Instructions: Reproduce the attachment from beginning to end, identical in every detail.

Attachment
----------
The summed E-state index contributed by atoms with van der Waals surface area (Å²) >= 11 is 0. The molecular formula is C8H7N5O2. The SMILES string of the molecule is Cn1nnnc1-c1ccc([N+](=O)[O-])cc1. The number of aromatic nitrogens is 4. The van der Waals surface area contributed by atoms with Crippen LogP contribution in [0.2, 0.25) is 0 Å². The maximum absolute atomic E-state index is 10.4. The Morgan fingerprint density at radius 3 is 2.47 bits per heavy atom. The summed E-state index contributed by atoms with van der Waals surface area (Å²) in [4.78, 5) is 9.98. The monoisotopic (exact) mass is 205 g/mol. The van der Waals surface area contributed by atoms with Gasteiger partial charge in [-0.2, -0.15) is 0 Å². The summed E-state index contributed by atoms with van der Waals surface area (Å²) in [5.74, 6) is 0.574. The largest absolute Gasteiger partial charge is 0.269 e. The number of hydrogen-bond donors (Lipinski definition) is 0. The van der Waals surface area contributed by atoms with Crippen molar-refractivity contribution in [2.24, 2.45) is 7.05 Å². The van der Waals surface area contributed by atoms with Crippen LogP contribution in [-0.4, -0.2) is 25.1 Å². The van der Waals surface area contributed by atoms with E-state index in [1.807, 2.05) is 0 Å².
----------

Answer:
The summed E-state index contributed by atoms with van der Waals surface area (Å²) >= 11 is 0. The molecular formula is C8H7N5O2. The SMILES string of the molecule is Cn1nnnc1-c1ccc([N+](=O)[O-])cc1. The number of aromatic nitrogens is 4. The van der Waals surface area contributed by atoms with Crippen LogP contribution in [0.2, 0.25) is 0 Å². The maximum absolute atomic E-state index is 10.4. The Morgan fingerprint density at radius 3 is 2.47 bits per heavy atom. The summed E-state index contributed by atoms with van der Waals surface area (Å²) in [4.78, 5) is 9.98. The monoisotopic (exact) mass is 205 g/mol. The van der Waals surface area contributed by atoms with Gasteiger partial charge in [-0.2, -0.15) is 0 Å². The summed E-state index contributed by atoms with van der Waals surface area (Å²) in [5.74, 6) is 0.574. The largest absolute Gasteiger partial charge is 0.269 e. The number of hydrogen-bond donors (Lipinski definition) is 0. The van der Waals surface area contributed by atoms with Crippen molar-refractivity contribution in [2.24, 2.45) is 7.05 Å². The van der Waals surface area contributed by atoms with Crippen LogP contribution in [-0.4, -0.2) is 25.1 Å². The van der Waals surface area contributed by atoms with E-state index in [1.807, 2.05) is 0 Å².